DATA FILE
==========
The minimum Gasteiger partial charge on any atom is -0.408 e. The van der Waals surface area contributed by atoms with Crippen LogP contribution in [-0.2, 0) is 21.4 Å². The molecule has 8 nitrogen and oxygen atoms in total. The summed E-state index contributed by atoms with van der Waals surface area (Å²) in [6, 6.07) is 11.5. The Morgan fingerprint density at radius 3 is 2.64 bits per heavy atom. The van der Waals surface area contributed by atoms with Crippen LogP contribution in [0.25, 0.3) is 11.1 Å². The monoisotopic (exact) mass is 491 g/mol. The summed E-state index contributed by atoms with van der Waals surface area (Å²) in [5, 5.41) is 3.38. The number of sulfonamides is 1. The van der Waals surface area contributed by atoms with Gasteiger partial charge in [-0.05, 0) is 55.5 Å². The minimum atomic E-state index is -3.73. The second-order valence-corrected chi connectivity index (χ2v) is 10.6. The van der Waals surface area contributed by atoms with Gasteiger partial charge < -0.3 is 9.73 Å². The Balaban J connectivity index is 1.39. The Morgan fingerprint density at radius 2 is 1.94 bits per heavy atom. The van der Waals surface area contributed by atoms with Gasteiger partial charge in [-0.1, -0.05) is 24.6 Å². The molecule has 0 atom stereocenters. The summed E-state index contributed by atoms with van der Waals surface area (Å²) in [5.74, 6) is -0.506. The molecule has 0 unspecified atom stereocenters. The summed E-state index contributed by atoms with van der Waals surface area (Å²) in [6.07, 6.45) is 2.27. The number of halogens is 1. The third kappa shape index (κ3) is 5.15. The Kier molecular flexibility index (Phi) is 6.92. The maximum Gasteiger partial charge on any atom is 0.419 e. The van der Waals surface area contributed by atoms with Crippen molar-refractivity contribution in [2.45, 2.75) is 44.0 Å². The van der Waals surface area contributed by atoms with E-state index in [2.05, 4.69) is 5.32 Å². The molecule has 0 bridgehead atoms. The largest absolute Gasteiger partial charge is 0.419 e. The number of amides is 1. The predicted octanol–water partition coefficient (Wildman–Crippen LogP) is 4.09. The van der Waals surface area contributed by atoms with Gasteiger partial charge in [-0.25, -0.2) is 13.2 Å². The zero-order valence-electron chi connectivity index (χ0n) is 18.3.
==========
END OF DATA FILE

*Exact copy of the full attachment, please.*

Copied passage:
The minimum Gasteiger partial charge on any atom is -0.408 e. The van der Waals surface area contributed by atoms with Crippen LogP contribution in [-0.2, 0) is 21.4 Å². The molecule has 8 nitrogen and oxygen atoms in total. The summed E-state index contributed by atoms with van der Waals surface area (Å²) in [6, 6.07) is 11.5. The Morgan fingerprint density at radius 3 is 2.64 bits per heavy atom. The van der Waals surface area contributed by atoms with Crippen LogP contribution in [0.25, 0.3) is 11.1 Å². The monoisotopic (exact) mass is 491 g/mol. The summed E-state index contributed by atoms with van der Waals surface area (Å²) in [5, 5.41) is 3.38. The number of sulfonamides is 1. The van der Waals surface area contributed by atoms with Gasteiger partial charge in [-0.05, 0) is 55.5 Å². The minimum atomic E-state index is -3.73. The second-order valence-corrected chi connectivity index (χ2v) is 10.6. The van der Waals surface area contributed by atoms with Gasteiger partial charge < -0.3 is 9.73 Å². The Balaban J connectivity index is 1.39. The Morgan fingerprint density at radius 2 is 1.94 bits per heavy atom. The van der Waals surface area contributed by atoms with Gasteiger partial charge in [-0.1, -0.05) is 24.6 Å². The molecule has 0 atom stereocenters. The summed E-state index contributed by atoms with van der Waals surface area (Å²) in [5.74, 6) is -0.506. The molecule has 0 unspecified atom stereocenters. The summed E-state index contributed by atoms with van der Waals surface area (Å²) in [6.07, 6.45) is 2.27. The number of halogens is 1. The third kappa shape index (κ3) is 5.15. The Kier molecular flexibility index (Phi) is 6.92. The maximum Gasteiger partial charge on any atom is 0.419 e. The van der Waals surface area contributed by atoms with Crippen molar-refractivity contribution in [2.45, 2.75) is 44.0 Å². The van der Waals surface area contributed by atoms with E-state index in [2.05, 4.69) is 5.32 Å². The molecule has 0 bridgehead atoms. The largest absolute Gasteiger partial charge is 0.419 e. The number of amides is 1. The predicted octanol–water partition coefficient (Wildman–Crippen LogP) is 4.09. The van der Waals surface area contributed by atoms with Gasteiger partial charge in [-0.25, -0.2) is 13.2 Å². The zero-order valence-electron chi connectivity index (χ0n) is 18.3.